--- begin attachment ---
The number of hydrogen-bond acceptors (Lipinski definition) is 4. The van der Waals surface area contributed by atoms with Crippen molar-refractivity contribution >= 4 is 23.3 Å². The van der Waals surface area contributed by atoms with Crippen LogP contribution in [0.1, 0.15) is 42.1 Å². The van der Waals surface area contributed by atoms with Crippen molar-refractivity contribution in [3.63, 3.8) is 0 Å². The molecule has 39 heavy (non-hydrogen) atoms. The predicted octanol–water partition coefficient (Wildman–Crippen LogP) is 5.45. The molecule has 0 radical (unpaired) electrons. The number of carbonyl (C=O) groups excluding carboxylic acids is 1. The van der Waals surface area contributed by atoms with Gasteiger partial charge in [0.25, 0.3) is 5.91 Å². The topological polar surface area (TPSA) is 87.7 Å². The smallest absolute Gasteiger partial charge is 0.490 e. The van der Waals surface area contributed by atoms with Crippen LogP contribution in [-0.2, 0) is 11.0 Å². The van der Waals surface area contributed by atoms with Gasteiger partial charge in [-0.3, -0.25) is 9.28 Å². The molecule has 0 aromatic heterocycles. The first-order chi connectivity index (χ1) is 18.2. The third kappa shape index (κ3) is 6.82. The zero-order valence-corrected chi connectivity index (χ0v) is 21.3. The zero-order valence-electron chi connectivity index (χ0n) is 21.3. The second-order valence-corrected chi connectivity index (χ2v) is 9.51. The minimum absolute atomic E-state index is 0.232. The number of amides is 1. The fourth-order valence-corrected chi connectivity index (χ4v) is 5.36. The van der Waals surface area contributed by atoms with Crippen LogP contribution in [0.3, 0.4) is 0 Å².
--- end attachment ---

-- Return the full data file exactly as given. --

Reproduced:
The number of hydrogen-bond acceptors (Lipinski definition) is 4. The van der Waals surface area contributed by atoms with Crippen molar-refractivity contribution >= 4 is 23.3 Å². The van der Waals surface area contributed by atoms with Crippen LogP contribution in [0.1, 0.15) is 42.1 Å². The van der Waals surface area contributed by atoms with Crippen molar-refractivity contribution in [3.63, 3.8) is 0 Å². The molecule has 39 heavy (non-hydrogen) atoms. The predicted octanol–water partition coefficient (Wildman–Crippen LogP) is 5.45. The molecule has 0 radical (unpaired) electrons. The number of carbonyl (C=O) groups excluding carboxylic acids is 1. The van der Waals surface area contributed by atoms with Gasteiger partial charge in [0.25, 0.3) is 5.91 Å². The topological polar surface area (TPSA) is 87.7 Å². The smallest absolute Gasteiger partial charge is 0.490 e. The van der Waals surface area contributed by atoms with Crippen LogP contribution in [-0.2, 0) is 11.0 Å². The van der Waals surface area contributed by atoms with Gasteiger partial charge in [-0.3, -0.25) is 9.28 Å². The molecule has 0 aromatic heterocycles. The first-order chi connectivity index (χ1) is 18.2. The third kappa shape index (κ3) is 6.82. The zero-order valence-corrected chi connectivity index (χ0v) is 21.3. The zero-order valence-electron chi connectivity index (χ0n) is 21.3. The second-order valence-corrected chi connectivity index (χ2v) is 9.51. The minimum absolute atomic E-state index is 0.232. The number of amides is 1. The fourth-order valence-corrected chi connectivity index (χ4v) is 5.36. The van der Waals surface area contributed by atoms with Crippen LogP contribution in [0.3, 0.4) is 0 Å².